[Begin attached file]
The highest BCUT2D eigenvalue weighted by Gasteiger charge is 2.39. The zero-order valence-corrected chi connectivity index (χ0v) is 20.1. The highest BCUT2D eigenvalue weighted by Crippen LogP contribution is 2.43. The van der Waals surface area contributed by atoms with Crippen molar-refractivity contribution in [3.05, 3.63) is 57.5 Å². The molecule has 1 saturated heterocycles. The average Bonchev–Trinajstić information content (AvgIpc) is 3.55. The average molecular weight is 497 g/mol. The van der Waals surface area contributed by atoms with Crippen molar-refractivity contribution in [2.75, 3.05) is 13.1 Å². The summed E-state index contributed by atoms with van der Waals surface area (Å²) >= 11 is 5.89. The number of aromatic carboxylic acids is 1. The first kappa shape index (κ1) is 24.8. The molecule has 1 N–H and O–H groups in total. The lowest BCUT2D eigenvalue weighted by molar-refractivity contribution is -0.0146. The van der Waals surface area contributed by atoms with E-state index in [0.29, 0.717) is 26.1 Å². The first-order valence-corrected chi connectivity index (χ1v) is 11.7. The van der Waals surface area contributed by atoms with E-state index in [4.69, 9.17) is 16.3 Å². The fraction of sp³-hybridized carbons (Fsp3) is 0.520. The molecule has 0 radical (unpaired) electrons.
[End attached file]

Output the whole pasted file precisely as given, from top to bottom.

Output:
The highest BCUT2D eigenvalue weighted by Gasteiger charge is 2.39. The zero-order valence-corrected chi connectivity index (χ0v) is 20.1. The highest BCUT2D eigenvalue weighted by Crippen LogP contribution is 2.43. The van der Waals surface area contributed by atoms with Crippen molar-refractivity contribution in [3.05, 3.63) is 57.5 Å². The molecule has 1 saturated heterocycles. The average Bonchev–Trinajstić information content (AvgIpc) is 3.55. The average molecular weight is 497 g/mol. The van der Waals surface area contributed by atoms with Crippen molar-refractivity contribution in [2.75, 3.05) is 13.1 Å². The summed E-state index contributed by atoms with van der Waals surface area (Å²) >= 11 is 5.89. The number of aromatic carboxylic acids is 1. The first kappa shape index (κ1) is 24.8. The molecule has 1 N–H and O–H groups in total. The lowest BCUT2D eigenvalue weighted by molar-refractivity contribution is -0.0146. The van der Waals surface area contributed by atoms with E-state index in [0.29, 0.717) is 26.1 Å². The first-order valence-corrected chi connectivity index (χ1v) is 11.7. The van der Waals surface area contributed by atoms with E-state index in [4.69, 9.17) is 16.3 Å². The fraction of sp³-hybridized carbons (Fsp3) is 0.520. The molecule has 0 radical (unpaired) electrons.